Third, the Psalms can verbalize feelings, emotions, pains, and triumphs we can’t put into our own words. As we read through the Book of Psalms, we see and experience the full rollercoaster of the highs and lows of life. There is resounding success and victory, but also defeat and fear. We see the heartbreak and shame of a guilty conscience. We see the writers’ loss and grief, which are no strangers in the Psalms. Have you ever had a hard time finding the right words to express those high or low moments to God in your prayer life? Have you ever felt the words you said to God didn’t match what you really wanted to say to God in prayer? When we read, and especially when we pray the Psalms, God graciously provides a language to pray when we can’t verbalize our pain or emotions. The Psalms can be an unmistakably honest and direct way of praying to God when we struggle to find words to express our own feelings. 

So how do we get started praying the Psalms? Here are a few suggestions:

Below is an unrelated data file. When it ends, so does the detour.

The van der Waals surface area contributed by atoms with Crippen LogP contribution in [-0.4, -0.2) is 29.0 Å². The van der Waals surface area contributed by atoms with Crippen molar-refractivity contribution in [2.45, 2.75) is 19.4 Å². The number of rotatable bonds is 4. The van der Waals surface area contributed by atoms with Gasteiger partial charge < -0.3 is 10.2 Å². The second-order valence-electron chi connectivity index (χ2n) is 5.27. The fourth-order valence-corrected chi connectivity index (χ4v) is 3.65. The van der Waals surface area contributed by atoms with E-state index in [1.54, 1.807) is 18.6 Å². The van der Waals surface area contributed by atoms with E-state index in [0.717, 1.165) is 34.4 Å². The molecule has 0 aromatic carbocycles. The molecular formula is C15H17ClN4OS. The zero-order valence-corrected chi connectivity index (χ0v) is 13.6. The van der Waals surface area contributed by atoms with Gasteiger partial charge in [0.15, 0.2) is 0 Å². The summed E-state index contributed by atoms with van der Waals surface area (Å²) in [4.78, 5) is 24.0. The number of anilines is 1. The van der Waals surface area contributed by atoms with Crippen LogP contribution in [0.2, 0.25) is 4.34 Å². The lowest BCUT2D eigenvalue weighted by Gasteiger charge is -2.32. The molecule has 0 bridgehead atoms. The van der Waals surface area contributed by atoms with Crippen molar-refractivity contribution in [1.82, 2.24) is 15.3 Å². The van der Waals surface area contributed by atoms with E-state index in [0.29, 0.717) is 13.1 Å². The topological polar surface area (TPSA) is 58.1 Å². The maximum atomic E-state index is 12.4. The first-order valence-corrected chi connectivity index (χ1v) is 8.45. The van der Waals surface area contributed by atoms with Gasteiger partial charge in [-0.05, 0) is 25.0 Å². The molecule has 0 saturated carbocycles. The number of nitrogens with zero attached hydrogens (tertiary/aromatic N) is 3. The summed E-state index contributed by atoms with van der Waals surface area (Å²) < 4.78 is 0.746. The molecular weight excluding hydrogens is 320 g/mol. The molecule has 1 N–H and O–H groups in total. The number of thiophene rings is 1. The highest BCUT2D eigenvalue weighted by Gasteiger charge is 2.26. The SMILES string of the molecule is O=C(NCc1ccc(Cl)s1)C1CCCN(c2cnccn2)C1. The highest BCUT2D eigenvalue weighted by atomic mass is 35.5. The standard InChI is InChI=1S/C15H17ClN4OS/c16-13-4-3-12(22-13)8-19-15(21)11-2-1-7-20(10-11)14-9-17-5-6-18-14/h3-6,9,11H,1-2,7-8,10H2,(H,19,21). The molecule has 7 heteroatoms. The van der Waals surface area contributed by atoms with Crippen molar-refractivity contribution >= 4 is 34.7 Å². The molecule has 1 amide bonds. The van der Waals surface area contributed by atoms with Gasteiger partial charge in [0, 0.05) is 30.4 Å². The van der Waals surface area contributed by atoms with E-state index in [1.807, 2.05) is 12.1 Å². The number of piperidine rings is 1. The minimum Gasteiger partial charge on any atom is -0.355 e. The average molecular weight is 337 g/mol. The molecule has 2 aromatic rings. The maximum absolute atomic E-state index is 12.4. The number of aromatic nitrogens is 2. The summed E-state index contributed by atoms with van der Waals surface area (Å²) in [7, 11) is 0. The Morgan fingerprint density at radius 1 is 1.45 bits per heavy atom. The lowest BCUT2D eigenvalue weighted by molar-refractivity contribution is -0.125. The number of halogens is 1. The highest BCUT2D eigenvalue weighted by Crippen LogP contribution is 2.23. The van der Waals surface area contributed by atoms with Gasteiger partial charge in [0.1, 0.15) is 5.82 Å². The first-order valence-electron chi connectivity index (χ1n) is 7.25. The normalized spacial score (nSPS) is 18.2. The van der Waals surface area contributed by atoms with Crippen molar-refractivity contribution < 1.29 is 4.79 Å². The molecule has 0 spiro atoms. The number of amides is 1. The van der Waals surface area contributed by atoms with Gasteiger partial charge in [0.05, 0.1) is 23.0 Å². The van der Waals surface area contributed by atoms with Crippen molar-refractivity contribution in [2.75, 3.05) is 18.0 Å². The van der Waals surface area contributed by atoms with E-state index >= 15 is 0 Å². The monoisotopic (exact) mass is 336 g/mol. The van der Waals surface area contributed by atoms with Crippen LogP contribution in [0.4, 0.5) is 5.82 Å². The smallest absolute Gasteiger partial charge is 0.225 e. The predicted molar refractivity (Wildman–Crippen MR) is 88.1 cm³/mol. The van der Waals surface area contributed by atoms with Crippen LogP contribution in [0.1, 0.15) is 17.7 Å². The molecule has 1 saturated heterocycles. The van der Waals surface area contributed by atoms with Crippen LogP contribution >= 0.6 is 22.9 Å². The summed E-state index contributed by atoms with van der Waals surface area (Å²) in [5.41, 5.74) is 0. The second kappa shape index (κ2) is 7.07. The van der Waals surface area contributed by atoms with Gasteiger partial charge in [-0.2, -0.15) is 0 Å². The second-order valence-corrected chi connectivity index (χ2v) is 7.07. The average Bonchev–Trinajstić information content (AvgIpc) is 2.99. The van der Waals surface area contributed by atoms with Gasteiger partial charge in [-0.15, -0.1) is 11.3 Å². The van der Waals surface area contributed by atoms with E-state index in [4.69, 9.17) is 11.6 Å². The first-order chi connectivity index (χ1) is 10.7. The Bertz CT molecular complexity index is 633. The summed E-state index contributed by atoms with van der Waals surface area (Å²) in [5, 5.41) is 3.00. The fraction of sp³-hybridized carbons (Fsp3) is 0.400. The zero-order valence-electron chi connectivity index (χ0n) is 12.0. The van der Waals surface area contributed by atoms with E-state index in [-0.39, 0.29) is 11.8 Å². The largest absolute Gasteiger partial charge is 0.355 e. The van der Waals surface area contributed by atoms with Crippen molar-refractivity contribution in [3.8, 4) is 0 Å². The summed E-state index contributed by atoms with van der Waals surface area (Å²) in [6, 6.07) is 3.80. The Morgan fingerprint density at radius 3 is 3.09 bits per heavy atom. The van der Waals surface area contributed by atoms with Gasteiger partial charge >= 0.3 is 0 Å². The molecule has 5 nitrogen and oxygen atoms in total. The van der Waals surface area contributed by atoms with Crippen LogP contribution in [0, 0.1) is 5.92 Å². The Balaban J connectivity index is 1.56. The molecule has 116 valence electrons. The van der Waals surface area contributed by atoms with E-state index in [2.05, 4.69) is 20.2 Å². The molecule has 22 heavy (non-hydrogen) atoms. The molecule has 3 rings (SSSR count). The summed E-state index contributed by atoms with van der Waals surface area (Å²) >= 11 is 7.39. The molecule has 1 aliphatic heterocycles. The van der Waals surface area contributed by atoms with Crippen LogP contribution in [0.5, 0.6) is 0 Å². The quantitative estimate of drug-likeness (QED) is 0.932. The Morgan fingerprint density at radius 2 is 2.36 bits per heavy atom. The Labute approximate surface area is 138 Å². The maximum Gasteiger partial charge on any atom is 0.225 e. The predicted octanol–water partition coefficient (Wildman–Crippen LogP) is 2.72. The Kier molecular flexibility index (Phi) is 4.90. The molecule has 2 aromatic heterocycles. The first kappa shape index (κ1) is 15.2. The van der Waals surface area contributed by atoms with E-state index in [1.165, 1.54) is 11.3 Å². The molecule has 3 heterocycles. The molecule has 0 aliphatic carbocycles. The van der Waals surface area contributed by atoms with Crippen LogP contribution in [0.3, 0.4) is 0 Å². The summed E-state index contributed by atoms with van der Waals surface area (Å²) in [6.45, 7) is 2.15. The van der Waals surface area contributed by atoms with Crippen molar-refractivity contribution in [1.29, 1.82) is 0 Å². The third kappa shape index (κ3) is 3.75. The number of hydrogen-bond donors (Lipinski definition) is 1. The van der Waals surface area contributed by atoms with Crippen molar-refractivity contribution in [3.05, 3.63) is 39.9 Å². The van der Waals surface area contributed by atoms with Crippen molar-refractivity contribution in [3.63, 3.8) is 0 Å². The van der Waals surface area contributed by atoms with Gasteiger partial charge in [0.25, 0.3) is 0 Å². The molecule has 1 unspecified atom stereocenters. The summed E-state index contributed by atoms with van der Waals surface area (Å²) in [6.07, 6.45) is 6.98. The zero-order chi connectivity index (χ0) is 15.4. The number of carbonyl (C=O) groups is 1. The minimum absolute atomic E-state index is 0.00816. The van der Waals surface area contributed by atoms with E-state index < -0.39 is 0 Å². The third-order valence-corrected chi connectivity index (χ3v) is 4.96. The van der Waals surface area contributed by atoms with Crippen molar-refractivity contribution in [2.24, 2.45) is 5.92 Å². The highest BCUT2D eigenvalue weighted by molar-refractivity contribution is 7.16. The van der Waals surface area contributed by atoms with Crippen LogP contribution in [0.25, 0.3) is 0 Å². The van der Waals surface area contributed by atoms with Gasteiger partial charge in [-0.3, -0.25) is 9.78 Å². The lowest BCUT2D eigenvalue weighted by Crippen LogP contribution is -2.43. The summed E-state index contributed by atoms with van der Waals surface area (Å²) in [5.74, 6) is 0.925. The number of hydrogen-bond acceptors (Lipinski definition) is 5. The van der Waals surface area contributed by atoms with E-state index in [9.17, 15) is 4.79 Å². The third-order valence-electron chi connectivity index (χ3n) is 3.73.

Pray one Psalm every day for the next month. Don’t complicate the process. Simply pick one Psalm a day and pray through it. Set a goal to pray a Psalm every day for the next month. 

Linger line by line. Praying the Psalms takes some time. Don’t rush. As you read a psalm, pause at every line or verse to turn it into a prayer to God. You may be prompted to affirm a truth about God. That verse or line may help you express your own feelings, fears, or doubts, or it may cause you to confess a sin. You may want to express thanksgiving to God because you are reminded He is your shield, comfort or refuge. Move slowly through the psalm and pray line by line back to God as you are prompted.